Emotional Health · Pregnancy

How a difficult birth can affect your mood

Woman with newborn baby right after deliveryAs a Public Health Nurse, I have met many people who have ideas on how they would like the birth of their baby to play out…anything from a natural drug-free birth, a vaginal birth, to a planned c-section.  Yes, it’s okay to have a birth plan, however, all too often these hopes and ideas don’t go as planned.

Premature labour, induction of labour, forceps or vacuum assisted delivery are just some of the many birth events that can cause disappointment and sadness to a new parent during and after childbirth.

While some can move past unplanned birth events fairly easily, others are left with feelings of sadness, fear, loss of control, or even anger.  Our birth experiences can affect how we feel well into the postpartum period.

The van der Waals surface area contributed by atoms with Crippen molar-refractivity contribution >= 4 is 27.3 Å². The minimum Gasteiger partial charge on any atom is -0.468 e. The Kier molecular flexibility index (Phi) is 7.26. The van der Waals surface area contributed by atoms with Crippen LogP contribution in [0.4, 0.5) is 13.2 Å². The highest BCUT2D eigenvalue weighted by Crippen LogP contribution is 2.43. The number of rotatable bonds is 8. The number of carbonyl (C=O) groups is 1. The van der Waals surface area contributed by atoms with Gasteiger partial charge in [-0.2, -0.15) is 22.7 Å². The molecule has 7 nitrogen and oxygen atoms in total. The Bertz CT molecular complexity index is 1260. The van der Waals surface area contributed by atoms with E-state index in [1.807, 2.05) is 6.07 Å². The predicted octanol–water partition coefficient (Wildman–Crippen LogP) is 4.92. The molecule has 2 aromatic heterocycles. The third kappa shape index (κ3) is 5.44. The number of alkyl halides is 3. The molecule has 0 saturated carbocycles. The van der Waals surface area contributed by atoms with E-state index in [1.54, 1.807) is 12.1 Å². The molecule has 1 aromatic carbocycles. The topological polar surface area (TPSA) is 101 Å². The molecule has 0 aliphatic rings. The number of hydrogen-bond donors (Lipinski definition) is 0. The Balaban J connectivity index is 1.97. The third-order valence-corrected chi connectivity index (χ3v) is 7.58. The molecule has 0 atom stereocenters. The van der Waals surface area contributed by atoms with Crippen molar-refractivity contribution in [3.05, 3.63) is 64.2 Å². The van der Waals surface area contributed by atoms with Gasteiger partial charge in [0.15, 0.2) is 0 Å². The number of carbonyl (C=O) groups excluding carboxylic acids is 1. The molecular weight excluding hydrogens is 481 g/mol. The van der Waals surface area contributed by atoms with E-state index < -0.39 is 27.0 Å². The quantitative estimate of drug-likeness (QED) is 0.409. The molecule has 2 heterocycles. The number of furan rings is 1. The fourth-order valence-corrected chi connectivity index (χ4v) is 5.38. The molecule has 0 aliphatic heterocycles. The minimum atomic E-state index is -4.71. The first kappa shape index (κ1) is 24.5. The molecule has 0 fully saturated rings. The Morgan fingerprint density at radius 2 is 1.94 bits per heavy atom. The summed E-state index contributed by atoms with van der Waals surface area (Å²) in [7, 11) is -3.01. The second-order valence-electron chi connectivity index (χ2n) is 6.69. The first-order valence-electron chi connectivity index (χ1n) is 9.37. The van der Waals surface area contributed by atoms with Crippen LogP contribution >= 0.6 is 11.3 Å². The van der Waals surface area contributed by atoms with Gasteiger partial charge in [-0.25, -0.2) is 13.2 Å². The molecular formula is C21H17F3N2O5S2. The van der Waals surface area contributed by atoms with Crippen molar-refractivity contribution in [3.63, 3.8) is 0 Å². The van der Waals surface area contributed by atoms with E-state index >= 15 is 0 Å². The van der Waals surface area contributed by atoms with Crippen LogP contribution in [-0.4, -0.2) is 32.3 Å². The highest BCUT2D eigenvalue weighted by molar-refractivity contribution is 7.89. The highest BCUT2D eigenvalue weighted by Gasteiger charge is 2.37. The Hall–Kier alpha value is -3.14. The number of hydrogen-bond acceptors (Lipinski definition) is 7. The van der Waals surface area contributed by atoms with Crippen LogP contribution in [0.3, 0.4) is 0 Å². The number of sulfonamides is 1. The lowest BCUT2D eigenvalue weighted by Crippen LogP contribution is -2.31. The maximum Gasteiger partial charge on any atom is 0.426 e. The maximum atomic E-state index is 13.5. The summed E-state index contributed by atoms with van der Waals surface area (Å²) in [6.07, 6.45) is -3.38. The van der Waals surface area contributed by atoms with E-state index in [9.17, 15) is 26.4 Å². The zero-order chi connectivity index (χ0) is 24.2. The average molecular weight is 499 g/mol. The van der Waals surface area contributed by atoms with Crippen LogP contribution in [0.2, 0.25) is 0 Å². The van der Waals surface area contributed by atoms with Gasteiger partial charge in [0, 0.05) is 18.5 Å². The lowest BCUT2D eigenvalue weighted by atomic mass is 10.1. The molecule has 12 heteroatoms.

Those giving birth need to be supported and given the opportunity to discuss their feelings after birth in order to gain clarity, understanding, and a feeling of being understood.

If this does not happen the risk of postpartum depression and anxiety can increase.

Plan Ahead:

  • Discuss your birth ideas and wishes with your healthcare provider and partner, including your concerns and fears
  • Be sure you get to know any other providers that may be involved in your care (i.e. back-up or on call providers) to decrease surprises during delivery
  • Include a plan to share your feelings (good or bad) with a support person after the birth
  • Educate yourself on all of things that ‘might’ happen during the birthing process
  • Be prepared that sometimes, despite everyone’s best efforts, things may not go according to your plan

You are not alone…there is help.

If you’ve already had your baby and are experiencing sadness, stress, or trauma from the birth, contact your health care provider, therapist, and/or chat with a nurse at Toronto Public Health (416) 338-7600 for support.

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